Affordable housing advocates joined City Councilman Eric Gioia (D-Sunnyside) along Long Island City's waterfront last weekend to call for cheaper units in the neighborhood as the city awaits the end of an approval process before moving forward with a massive development project.
More than 100 borough residents joined Gioia and advocacy groups, including Habitat for Humanity and the Queens Community House, on Center Boulevard Sunday, where they chanted "public land for the public" and called on Mayor Michael Bloomberg to create more affordable housing in the city.
Hannah Weinstock, a spokeswoman for nonprofit Queens for Affordable Housing, said the advocates wanted to make sure that the 5,000 new units being created in Hunters Point South, which serves as the third and fourth phases of the 74-acre Queens West project along Vernon Boulevard, are not market-rate luxury apartments.
"A lot of luxury apartments here are sitting empty," she said. "So, we do not know why the city wants to build more luxury apartments when there is such a need for affordable housing. This is a working-class neighborhood and we are getting all these million-dollar condos. People are having to choose between food and rent. Salaries are staying the same, but food, rent and gas prices are going up, up, up."
Quazi Raihan, 35, of Woodside, said her husband only earns $900 per month and that she must share a two-bedroom home with another family.
"Our rent is too much," she said. "My 5-and-1/2-year-old son needs physical therapy because he cannot walk properly and we need more space for him. But we cannot afford it."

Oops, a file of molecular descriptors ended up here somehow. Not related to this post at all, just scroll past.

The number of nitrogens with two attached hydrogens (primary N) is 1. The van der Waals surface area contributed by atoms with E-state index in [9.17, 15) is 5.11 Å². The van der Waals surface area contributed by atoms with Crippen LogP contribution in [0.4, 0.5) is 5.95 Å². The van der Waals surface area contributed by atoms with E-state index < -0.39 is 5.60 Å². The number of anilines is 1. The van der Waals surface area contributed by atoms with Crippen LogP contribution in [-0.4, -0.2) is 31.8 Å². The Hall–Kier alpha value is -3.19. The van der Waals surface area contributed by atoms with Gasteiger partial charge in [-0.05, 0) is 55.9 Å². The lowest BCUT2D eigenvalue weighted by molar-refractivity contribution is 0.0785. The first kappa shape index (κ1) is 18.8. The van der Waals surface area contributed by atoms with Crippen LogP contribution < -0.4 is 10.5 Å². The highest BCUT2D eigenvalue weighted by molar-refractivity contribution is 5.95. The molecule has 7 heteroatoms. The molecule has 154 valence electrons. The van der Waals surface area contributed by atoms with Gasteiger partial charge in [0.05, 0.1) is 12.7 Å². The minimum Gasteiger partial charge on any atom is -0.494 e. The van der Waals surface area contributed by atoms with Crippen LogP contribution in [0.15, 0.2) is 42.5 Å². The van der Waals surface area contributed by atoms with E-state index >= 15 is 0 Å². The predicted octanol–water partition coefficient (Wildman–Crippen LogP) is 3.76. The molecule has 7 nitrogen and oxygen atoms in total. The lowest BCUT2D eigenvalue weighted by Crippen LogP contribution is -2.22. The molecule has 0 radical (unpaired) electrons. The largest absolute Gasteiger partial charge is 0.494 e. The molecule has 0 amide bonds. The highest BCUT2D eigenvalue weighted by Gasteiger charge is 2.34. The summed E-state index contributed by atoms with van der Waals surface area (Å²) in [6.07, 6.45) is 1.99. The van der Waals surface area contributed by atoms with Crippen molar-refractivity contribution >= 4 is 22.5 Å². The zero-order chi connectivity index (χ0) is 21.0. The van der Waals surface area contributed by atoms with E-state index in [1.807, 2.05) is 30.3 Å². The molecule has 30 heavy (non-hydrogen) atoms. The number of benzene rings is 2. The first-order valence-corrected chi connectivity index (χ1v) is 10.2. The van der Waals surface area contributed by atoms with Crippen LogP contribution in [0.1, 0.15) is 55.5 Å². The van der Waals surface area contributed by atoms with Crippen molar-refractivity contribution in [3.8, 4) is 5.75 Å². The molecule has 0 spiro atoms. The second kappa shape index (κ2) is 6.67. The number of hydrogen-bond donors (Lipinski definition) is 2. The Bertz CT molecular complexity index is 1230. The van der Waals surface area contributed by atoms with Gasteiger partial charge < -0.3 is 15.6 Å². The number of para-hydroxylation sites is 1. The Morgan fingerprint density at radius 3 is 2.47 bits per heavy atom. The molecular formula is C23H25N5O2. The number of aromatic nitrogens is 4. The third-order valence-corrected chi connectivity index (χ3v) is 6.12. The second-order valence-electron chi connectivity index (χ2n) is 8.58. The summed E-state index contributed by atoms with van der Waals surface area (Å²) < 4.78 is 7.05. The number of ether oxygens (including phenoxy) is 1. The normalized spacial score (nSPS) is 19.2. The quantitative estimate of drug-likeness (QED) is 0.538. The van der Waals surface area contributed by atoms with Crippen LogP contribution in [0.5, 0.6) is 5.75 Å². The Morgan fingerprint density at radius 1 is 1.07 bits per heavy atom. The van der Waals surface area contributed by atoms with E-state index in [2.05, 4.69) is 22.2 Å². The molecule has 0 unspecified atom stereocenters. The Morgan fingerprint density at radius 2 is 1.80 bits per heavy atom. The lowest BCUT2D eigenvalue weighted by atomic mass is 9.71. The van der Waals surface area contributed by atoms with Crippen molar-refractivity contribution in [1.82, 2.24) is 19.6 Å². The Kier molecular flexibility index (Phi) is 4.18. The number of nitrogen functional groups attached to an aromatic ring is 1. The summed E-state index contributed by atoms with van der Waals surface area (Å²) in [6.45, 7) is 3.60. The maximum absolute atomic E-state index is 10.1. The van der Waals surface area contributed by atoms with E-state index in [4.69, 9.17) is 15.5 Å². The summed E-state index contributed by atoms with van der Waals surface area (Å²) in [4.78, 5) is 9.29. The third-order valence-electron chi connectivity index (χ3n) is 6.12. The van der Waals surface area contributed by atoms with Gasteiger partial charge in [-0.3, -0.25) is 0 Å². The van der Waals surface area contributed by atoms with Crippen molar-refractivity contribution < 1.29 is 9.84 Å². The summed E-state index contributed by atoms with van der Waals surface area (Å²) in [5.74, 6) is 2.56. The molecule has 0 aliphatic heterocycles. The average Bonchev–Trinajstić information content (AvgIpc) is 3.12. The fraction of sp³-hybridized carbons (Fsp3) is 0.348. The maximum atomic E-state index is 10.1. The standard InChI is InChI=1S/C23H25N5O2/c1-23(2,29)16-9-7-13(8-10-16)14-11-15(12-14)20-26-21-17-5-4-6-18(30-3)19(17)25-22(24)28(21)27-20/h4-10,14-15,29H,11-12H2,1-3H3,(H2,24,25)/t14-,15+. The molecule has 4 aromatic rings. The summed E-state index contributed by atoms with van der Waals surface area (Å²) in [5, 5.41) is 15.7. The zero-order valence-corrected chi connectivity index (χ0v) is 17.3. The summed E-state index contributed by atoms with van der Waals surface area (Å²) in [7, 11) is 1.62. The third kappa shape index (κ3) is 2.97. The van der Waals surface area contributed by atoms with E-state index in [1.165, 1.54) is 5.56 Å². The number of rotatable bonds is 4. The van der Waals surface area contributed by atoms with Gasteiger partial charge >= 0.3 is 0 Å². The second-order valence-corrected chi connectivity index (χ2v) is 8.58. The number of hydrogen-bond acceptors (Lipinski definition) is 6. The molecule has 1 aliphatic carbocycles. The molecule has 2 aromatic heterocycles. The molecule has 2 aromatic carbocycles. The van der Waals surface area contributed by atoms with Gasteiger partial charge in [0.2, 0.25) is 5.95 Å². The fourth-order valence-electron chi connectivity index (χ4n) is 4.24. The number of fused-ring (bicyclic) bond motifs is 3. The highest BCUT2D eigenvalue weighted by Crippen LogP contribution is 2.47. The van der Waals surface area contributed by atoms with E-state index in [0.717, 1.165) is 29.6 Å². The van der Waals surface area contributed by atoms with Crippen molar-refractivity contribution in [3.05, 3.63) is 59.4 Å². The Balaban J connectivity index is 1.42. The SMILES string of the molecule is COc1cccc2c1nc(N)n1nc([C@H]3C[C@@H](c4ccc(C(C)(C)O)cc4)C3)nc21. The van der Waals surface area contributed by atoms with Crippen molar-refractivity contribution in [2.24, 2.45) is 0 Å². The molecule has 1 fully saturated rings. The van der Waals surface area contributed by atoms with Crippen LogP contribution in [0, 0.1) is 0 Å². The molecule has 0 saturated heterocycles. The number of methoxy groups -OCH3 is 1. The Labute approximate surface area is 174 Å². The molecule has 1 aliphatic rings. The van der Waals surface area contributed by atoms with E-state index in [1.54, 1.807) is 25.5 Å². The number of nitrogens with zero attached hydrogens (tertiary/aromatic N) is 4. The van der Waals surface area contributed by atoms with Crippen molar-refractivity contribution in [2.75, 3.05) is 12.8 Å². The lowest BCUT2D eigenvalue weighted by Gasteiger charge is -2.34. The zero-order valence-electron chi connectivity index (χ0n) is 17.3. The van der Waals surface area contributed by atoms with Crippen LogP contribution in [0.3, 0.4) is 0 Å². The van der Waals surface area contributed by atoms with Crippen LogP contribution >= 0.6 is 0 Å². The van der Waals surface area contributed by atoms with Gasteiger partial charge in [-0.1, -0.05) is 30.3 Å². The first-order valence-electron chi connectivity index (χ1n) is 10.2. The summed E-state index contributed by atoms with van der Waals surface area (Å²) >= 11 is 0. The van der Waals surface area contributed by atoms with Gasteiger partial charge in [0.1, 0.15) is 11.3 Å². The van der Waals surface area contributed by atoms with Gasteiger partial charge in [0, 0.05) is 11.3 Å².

Bloomberg's $7.5 billion New Housing Marketplace plan will create 165,000 units of affordable housing at locations across the five boroughs, including Queens West, by 2015. But housing advocates said the plan would only create units for households earning between $60,000 to $150,000 per year.
Weinstock said the median income for Long Island City families of four was $44,000 per year. She said there are a number of families in the neighborhood that earn $15,000 to $25,000 per year.
Gioia said the influx of luxury apartments has forced long-time neighborhood residents to flee for less expensive communities.
"Housing has become far too expensive and people are being pushed out of New York City," he said. "People come here to make a better life for themselves. That's the profound idea of America, but housing has become so expensive that it is making that dream unattainable."
Hunters Point South, which is being created through the city Economic Development Corporation, is currently in the middle of a seven-month approval process that should culminate by year's end, EDC spokeswoman Janel Paterson said. The project will include 60 percent affordable housing.
The state's portion of Queens West is being handled by the Empire State Development Corp.
Reach reporter Nathan Duke by e-mail at nduke@time
©2008 Community News Group
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